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When we reduce Vanadium (V) using iron(II), why are we adding 85% Phosphoric acid? After the above reduction, if we are going to titrate the mixture with Potassium permanganate, why are we adding dipotassiumpersulfate to the mixture before the titratioin?

Here's the procedure:
To 5 ml of vanadium (V) solution, add 2 ml of 6 M sulfuric acid, 1 ml of phosphoric acid and 0.20 g of hydrated ferrous sulfate to reduce vanadium (V). Then swirl the solution and allow it to stand for 3 minutes. Then add 0.23 g of dipotassiumpersulfate and let to stand for 5 minutes. Stir the contents vigorously and titrate with 0.02 standard potassium permanganate.

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    $\begingroup$ Could you provide either 1) a link to your procedure or 2) more detail about it? These questions are hard to answer out of context. $\endgroup$
    – Ben Norris
    Jan 16, 2014 at 17:20
  • $\begingroup$ Procedure : to 5 ml of Vanadium (v) solution, add 2 ml of 6M sulfuric acid, 1ml of Phosphoric acid and 0.20g of hydrated Ferrous sulfate to reduce Vanadium (v). then, swirl the solution and allow it to stand for 3 minutes. then add 0.23 g of dipotassiumpersulfate and let to stand for 5 minutes. stir the contents vigorously and titrate with 0.02 standard potassium permanganate. $\endgroup$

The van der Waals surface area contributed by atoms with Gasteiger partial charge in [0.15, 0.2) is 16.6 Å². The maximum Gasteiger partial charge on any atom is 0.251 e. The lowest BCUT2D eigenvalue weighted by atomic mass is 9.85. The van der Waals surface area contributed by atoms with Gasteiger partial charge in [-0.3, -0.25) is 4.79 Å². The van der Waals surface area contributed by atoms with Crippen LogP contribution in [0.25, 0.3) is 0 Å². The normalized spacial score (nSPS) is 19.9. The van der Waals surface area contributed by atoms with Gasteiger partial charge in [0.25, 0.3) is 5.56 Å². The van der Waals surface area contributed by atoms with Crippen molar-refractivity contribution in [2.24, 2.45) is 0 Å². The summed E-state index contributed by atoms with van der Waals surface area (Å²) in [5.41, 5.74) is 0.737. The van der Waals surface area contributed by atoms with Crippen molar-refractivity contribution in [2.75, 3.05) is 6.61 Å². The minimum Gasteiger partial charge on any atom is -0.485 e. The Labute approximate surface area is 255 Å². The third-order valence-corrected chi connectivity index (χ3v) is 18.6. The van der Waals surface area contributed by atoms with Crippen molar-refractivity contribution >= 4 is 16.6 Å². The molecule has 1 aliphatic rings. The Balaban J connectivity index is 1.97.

– user4191
    Jan 17, 2014 at 14:42

1 Answer 1

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I think I realize (a part of) the answer, concerning the conditions of a redox titration of vanadium(V), for which a metavanadate, such as $\ce{NH4VO3}$ is typically used as starting material. Under acidic conditions, i.e. in the presence of 85% $\ce{H3PO4}$, the colourless $\ce{VO2+}$ is formed.

$\ce{VO3- + 2 H+ -> VO2+ + H2O} $

Again under acidic conditions, the latter species is reduced by Fe(II) to the blue $\ce{VO^{2+}}$.

$\ce{VO2+ + Fe^{2+} + 2 H+ -> VO^{2+} + Fe^{3+} + H2O} $

Is is conceivable that the peroxodisulfate is used to oxidize the excess of Fe(II), which otherwise would be oxidized by the permanganate?

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